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Art & Mythology- A New Perspective

Devdutt Pattanaik is am eminent mythologist who has authored over 25 books and 500 articles on the relevance of mythology in modern times. Watch as he interprets artworks from a “mytho-artistic” perspective.

Art Works:

Art Work 1- Draupadi VastrHaran by Raja Ravi Varma
Draupadi was the wife of the 5 Pandavas. On losing everything in the game of dice against Duryodhan, even himself, Yudhishtir pledged his wife and lost her as well. Draupadi, was summoned to the court by the Kauravas. She was on her periods and was thus in isolation and wearing a single garment. She asked the court to consider how she could have been staked by her husband, when he had already lost himself in the game. The court failed in providing justice to Drauapadi, despite her fervent pleas. Dussasana started to disrobe her and she threw up her hands in prayer begging to Lord Krishna for mercy. A miracle occurred and as Dussasana pulled her sari, new sari kept appearing until he retired from exhaustion.


Art Work 2- Hanuman by Ramesh Gorjala

To know Devdutt Pattanaiks views on the work, watch our IGTV- Art and Mythology.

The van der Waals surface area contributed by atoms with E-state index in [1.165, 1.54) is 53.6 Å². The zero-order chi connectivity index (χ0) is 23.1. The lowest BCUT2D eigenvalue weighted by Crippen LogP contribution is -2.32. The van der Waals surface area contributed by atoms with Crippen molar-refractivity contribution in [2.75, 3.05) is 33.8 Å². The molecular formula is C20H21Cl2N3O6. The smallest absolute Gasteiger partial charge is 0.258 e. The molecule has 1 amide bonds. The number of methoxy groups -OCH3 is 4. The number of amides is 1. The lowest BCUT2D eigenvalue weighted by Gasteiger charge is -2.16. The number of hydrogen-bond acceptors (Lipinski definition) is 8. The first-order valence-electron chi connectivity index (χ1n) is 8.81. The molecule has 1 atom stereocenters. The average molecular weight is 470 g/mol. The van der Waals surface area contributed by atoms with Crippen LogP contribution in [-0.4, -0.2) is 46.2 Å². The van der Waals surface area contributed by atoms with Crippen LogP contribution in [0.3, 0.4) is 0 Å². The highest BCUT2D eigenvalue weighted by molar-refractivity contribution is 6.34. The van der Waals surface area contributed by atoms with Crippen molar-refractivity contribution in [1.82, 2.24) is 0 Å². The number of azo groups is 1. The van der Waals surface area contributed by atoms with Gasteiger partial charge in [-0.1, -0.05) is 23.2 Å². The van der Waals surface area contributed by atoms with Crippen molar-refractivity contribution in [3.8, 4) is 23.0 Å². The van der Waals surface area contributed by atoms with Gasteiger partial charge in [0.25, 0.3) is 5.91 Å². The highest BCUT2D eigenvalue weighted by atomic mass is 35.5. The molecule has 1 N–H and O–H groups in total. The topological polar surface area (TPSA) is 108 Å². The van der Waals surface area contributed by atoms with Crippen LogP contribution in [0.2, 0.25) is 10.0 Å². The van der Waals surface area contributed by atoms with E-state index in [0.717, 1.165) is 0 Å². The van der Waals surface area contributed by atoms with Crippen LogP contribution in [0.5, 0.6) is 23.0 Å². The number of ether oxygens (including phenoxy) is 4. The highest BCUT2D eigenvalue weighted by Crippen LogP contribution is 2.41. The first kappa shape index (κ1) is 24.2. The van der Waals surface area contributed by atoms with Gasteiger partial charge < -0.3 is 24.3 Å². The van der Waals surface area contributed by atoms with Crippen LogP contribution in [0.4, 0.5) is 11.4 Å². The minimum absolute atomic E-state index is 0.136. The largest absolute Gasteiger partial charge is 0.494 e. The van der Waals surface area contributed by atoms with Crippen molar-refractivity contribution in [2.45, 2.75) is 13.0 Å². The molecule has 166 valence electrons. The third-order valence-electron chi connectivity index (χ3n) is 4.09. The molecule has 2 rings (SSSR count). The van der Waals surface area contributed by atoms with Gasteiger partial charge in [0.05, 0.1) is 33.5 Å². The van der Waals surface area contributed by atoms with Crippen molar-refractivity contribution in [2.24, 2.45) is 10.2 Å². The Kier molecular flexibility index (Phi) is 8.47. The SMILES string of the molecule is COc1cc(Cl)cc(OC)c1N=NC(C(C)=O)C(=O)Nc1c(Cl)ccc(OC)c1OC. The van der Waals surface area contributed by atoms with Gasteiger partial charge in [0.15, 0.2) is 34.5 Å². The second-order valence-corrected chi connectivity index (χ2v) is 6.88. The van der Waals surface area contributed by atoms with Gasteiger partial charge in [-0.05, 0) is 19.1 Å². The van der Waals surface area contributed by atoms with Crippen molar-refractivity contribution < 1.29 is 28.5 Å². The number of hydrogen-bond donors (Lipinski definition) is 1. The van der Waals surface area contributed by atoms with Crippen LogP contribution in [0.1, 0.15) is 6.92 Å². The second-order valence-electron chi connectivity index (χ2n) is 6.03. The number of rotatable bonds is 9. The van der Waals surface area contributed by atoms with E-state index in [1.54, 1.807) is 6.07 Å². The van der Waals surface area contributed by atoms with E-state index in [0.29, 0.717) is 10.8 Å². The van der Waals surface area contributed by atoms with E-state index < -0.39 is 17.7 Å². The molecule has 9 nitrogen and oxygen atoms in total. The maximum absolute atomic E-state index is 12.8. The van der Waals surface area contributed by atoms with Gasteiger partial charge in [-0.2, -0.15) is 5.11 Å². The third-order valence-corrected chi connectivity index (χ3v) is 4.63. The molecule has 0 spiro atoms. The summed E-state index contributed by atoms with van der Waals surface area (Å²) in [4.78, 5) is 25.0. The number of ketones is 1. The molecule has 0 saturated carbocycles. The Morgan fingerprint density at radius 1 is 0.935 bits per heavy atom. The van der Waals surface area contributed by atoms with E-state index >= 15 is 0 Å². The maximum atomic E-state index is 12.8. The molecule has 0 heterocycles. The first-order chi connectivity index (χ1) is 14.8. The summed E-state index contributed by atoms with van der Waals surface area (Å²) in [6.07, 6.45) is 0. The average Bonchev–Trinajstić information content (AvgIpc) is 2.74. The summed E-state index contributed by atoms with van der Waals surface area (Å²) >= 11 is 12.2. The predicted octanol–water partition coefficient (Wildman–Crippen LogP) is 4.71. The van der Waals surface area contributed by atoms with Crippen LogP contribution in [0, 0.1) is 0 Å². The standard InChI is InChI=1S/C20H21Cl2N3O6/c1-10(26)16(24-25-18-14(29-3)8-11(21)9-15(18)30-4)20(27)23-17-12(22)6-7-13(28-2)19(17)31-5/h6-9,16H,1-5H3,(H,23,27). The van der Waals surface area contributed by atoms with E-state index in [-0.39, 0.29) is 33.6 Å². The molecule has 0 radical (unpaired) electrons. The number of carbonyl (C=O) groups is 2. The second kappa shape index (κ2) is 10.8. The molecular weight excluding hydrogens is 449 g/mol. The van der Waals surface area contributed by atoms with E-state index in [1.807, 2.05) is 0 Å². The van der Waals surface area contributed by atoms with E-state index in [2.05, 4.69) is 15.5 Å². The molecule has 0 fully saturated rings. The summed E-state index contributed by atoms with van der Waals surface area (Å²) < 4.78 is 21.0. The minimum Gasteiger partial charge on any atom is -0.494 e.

Verses of the Hanuman Chalisa suggest that the most efficient way to worship infinity is through this one single deity – Hanuman, writes Devdutt Pattanaik
Aur devta Chitta na dharehi.
Hanumat se hi Sarba such karahi.
All other deities Do not connect.Hanuman alone Gives full delight.
Chaupai 35

Hanuman can remove problems and take away pain. In the Ramayana, Hanuman solves Ram’s problems; finds Ram’s missing wife, Sita, by leaping across the sea to the kingdom of Lanka, he saves Ram’s injured brother, Lakshman, by carrying a mountain of herbs across the sky. He even saves Ram from being sacrificed by Mahiravana to Patala Bhairavi. If he can help God, surely he can help humanity.


Art Work 3- Ganga Avtaran by Vijender Sharma

To know Devdutt Pattanaiks views on the work, watch our IGTV- Art and Mythology.

Through the contemporary iconography of Shiva, Vijender beautifully captures the dialogue between Shiva and Shakti. The violent force of Ganga is restrained in his dreadlocks, and she starts flowing like a river on Earth. The water falling from a hanging pot on to a Shiva-linga in Shiva temple symbolises the Ganga. It’s believed that Ganga used to flow in Swarga (Heaven) where Amrit(a) is found, so if you bathe in her waters your sins will be absolved.


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